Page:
One of my winter entomological past-times is to collect handfuls of leaf-litter and take them home to sort though. This usually produces a good mix of beetles, snails, leaf-hoppers and spiders, but on this occasion a moth crawled out of the leaves - the Chestnut.
The Chestnut is known to over-winter as an adult, and will fly on mild nights, but where does it hide itself away the rest of the time? None of my books say much about this, but for this one specimen at least it buries itself in the leaf-litter.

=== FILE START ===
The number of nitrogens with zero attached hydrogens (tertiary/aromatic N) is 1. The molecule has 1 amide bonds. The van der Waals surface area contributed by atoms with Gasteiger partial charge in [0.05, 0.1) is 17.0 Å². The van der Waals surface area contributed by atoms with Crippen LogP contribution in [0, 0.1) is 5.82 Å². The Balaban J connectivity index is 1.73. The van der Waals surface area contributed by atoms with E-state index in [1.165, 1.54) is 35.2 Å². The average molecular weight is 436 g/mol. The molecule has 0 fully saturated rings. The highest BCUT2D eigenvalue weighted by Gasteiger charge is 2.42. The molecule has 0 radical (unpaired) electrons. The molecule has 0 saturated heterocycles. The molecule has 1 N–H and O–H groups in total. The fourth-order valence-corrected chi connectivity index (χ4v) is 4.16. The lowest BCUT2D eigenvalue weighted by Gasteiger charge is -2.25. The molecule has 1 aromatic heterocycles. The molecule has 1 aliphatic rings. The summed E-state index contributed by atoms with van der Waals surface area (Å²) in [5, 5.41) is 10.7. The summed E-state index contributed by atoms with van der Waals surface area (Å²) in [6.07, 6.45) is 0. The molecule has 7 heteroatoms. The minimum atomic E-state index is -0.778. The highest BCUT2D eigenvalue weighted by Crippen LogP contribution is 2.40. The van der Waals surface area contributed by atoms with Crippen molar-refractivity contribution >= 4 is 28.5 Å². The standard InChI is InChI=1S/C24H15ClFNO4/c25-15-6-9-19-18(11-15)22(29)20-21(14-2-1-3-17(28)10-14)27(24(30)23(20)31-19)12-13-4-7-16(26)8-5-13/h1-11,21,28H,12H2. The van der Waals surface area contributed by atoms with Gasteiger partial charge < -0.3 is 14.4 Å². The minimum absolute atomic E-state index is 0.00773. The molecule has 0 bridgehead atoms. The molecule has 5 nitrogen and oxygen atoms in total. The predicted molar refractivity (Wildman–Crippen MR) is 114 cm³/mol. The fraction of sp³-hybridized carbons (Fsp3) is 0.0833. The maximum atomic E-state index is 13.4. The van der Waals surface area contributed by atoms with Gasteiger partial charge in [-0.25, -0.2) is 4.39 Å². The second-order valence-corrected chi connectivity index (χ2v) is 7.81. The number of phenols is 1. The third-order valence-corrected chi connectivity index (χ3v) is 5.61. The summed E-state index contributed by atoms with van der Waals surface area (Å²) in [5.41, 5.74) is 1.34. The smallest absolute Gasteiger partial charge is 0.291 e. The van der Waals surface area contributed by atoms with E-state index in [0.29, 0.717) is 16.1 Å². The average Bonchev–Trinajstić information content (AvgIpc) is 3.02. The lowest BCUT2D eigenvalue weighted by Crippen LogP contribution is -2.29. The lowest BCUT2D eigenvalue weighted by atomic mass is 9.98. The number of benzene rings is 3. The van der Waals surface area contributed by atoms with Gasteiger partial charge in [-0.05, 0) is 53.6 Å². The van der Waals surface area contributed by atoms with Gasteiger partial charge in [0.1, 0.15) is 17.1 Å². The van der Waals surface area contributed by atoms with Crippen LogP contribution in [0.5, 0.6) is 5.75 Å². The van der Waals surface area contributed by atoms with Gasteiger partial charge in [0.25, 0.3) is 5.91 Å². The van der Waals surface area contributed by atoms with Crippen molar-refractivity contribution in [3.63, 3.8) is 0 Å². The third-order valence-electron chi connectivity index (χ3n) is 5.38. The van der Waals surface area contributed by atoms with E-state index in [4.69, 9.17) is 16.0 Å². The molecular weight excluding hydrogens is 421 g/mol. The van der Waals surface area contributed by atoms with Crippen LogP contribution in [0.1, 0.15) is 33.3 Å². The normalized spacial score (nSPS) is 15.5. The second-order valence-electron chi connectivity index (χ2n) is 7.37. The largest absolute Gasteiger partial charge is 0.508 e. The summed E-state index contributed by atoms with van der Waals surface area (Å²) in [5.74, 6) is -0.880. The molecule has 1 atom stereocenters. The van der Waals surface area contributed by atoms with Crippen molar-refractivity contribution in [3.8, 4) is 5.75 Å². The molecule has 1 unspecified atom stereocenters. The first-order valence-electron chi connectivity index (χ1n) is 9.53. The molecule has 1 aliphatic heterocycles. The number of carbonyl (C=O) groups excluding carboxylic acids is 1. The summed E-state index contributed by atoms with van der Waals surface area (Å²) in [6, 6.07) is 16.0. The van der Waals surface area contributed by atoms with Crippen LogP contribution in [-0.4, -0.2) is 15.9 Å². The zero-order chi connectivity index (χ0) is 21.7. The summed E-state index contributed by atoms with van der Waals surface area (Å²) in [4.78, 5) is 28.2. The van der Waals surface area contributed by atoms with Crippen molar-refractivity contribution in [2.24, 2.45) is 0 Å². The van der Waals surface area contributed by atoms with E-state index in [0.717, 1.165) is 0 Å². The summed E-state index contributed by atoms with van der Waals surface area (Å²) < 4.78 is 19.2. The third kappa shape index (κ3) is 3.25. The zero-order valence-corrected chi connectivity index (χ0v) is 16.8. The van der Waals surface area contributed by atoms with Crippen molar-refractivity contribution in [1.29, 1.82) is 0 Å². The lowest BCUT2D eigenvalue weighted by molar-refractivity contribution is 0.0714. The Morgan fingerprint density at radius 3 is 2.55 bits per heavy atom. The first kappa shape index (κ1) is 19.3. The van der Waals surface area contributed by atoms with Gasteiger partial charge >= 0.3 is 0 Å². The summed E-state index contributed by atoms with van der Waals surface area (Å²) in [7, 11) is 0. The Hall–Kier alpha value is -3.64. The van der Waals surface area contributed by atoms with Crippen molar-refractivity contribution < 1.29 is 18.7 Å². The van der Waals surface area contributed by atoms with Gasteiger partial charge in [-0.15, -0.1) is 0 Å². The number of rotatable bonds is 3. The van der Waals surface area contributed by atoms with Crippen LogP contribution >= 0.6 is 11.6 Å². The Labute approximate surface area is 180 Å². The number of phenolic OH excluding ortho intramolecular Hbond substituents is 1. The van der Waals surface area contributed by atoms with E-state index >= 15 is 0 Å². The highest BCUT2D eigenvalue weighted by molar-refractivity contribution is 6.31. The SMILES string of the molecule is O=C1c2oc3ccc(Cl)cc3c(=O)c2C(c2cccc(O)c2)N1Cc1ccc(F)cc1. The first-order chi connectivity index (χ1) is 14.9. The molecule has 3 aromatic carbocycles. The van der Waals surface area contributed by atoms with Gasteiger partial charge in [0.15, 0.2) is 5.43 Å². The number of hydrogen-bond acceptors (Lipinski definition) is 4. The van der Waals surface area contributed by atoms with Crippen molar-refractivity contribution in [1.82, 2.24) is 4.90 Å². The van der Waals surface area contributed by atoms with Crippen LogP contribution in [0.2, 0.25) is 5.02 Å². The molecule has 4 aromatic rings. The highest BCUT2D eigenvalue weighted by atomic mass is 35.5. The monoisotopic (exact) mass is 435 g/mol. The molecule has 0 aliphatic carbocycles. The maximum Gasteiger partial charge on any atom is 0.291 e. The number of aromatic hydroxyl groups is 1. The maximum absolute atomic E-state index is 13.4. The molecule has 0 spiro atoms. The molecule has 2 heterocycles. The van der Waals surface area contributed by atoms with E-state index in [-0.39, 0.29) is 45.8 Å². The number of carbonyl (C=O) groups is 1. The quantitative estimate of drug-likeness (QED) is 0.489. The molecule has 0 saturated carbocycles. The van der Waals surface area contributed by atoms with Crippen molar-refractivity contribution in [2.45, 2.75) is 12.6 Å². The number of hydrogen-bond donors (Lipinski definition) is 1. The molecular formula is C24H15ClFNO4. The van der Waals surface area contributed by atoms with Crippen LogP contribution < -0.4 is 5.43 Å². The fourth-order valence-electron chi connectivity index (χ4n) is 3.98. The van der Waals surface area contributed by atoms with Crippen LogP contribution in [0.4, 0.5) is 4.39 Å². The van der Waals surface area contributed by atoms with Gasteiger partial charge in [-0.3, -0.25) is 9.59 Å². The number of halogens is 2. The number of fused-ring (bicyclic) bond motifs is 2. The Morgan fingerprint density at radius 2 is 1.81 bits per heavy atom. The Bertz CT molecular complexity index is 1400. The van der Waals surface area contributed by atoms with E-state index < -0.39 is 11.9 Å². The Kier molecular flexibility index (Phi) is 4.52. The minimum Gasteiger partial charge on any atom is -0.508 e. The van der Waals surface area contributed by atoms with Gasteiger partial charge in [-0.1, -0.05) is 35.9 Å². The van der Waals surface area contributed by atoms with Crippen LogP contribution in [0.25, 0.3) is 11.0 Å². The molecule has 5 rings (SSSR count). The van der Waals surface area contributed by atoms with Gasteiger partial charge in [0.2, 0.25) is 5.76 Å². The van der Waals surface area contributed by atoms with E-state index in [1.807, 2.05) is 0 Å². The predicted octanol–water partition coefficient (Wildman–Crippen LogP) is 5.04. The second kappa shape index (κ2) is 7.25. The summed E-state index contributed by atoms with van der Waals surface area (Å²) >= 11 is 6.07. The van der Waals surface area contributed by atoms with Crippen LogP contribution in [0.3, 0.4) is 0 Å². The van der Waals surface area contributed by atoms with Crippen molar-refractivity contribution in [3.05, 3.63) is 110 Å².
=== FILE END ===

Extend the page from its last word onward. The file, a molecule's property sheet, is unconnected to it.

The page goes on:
The patch where I collected the leaf-litter (Ragpit Hill, near Great Kimble) was underneath a fallen Beech tree (click on the moth to see photos of the habitat as well), and although it was raining at the time the tree trunk had kept the litter relatively dry. Whether the moth had chosen it as a dry place to be, or whether that's just coincidence, I don't know. Martin Harvey
|Chestnut Conistra vaccinii|